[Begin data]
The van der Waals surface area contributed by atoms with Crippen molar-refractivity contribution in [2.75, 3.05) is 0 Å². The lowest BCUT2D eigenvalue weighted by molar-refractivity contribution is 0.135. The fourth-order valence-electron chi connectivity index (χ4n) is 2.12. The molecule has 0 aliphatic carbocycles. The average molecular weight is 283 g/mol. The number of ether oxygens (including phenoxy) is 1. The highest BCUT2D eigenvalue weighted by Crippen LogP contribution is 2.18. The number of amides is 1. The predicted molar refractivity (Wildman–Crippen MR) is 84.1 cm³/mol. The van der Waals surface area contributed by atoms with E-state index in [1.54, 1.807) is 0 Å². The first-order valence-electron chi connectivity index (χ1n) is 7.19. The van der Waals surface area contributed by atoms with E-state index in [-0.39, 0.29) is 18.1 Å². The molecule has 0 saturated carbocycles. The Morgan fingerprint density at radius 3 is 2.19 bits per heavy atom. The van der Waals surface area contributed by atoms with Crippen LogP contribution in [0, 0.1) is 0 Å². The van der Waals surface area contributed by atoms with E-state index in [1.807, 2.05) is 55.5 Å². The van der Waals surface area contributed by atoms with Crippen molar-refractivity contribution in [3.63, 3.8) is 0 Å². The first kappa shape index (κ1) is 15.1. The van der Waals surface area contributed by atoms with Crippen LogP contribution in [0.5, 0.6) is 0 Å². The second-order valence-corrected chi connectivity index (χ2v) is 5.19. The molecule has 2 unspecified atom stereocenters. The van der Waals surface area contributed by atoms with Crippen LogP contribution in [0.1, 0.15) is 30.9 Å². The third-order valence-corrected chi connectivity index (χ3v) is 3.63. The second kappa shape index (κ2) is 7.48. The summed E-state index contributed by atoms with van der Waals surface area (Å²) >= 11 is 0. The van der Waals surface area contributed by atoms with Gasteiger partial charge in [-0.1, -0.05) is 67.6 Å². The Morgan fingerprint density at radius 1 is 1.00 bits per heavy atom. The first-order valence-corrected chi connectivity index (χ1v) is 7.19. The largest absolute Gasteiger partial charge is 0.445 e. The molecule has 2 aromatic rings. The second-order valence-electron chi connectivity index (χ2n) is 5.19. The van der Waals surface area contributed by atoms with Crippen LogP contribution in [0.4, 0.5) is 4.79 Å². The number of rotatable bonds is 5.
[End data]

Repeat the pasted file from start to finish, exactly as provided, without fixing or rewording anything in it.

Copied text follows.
The van der Waals surface area contributed by atoms with Crippen molar-refractivity contribution in [2.75, 3.05) is 0 Å². The lowest BCUT2D eigenvalue weighted by molar-refractivity contribution is 0.135. The fourth-order valence-electron chi connectivity index (χ4n) is 2.12. The molecule has 0 aliphatic carbocycles. The average molecular weight is 283 g/mol. The number of ether oxygens (including phenoxy) is 1. The highest BCUT2D eigenvalue weighted by Crippen LogP contribution is 2.18. The number of amides is 1. The predicted molar refractivity (Wildman–Crippen MR) is 84.1 cm³/mol. The van der Waals surface area contributed by atoms with E-state index in [1.54, 1.807) is 0 Å². The first-order valence-electron chi connectivity index (χ1n) is 7.19. The van der Waals surface area contributed by atoms with E-state index in [-0.39, 0.29) is 18.1 Å². The molecule has 0 saturated carbocycles. The Morgan fingerprint density at radius 3 is 2.19 bits per heavy atom. The van der Waals surface area contributed by atoms with Crippen LogP contribution in [0, 0.1) is 0 Å². The van der Waals surface area contributed by atoms with E-state index in [1.807, 2.05) is 55.5 Å². The van der Waals surface area contributed by atoms with Crippen molar-refractivity contribution in [3.63, 3.8) is 0 Å². The first kappa shape index (κ1) is 15.1. The van der Waals surface area contributed by atoms with Crippen LogP contribution in [0.5, 0.6) is 0 Å². The second-order valence-corrected chi connectivity index (χ2v) is 5.19. The molecule has 2 unspecified atom stereocenters. The van der Waals surface area contributed by atoms with Crippen LogP contribution in [0.1, 0.15) is 30.9 Å². The third-order valence-corrected chi connectivity index (χ3v) is 3.63. The second kappa shape index (κ2) is 7.48. The summed E-state index contributed by atoms with van der Waals surface area (Å²) >= 11 is 0. The van der Waals surface area contributed by atoms with Gasteiger partial charge in [-0.1, -0.05) is 67.6 Å². The Morgan fingerprint density at radius 1 is 1.00 bits per heavy atom. The first-order valence-corrected chi connectivity index (χ1v) is 7.19. The largest absolute Gasteiger partial charge is 0.445 e. The molecule has 2 aromatic rings. The second-order valence-electron chi connectivity index (χ2n) is 5.19. The van der Waals surface area contributed by atoms with Crippen LogP contribution in [0.4, 0.5) is 4.79 Å². The number of rotatable bonds is 5.